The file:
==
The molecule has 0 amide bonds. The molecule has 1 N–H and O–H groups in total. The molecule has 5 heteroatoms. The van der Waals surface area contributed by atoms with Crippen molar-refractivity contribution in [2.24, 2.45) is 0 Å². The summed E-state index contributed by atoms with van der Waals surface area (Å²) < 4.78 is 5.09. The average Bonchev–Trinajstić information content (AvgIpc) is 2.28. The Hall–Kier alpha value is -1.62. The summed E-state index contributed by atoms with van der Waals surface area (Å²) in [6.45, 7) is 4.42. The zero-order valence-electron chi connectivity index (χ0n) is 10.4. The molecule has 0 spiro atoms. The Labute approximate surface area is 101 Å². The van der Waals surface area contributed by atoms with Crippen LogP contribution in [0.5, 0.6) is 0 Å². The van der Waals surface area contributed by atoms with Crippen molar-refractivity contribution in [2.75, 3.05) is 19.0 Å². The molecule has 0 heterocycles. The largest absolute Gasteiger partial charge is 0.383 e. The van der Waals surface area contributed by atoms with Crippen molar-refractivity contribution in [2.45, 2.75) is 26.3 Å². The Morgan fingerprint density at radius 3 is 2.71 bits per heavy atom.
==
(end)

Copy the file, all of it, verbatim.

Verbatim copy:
The molecule has 0 amide bonds. The molecule has 1 N–H and O–H groups in total. The molecule has 5 heteroatoms. The van der Waals surface area contributed by atoms with Crippen molar-refractivity contribution in [2.24, 2.45) is 0 Å². The summed E-state index contributed by atoms with van der Waals surface area (Å²) < 4.78 is 5.09. The average Bonchev–Trinajstić information content (AvgIpc) is 2.28. The Hall–Kier alpha value is -1.62. The summed E-state index contributed by atoms with van der Waals surface area (Å²) in [6.45, 7) is 4.42. The zero-order valence-electron chi connectivity index (χ0n) is 10.4. The molecule has 0 spiro atoms. The Labute approximate surface area is 101 Å². The van der Waals surface area contributed by atoms with Crippen LogP contribution in [0.5, 0.6) is 0 Å². The van der Waals surface area contributed by atoms with Crippen molar-refractivity contribution in [2.75, 3.05) is 19.0 Å². The molecule has 0 heterocycles. The largest absolute Gasteiger partial charge is 0.383 e. The van der Waals surface area contributed by atoms with Crippen molar-refractivity contribution in [2.45, 2.75) is 26.3 Å². The Morgan fingerprint density at radius 3 is 2.71 bits per heavy atom.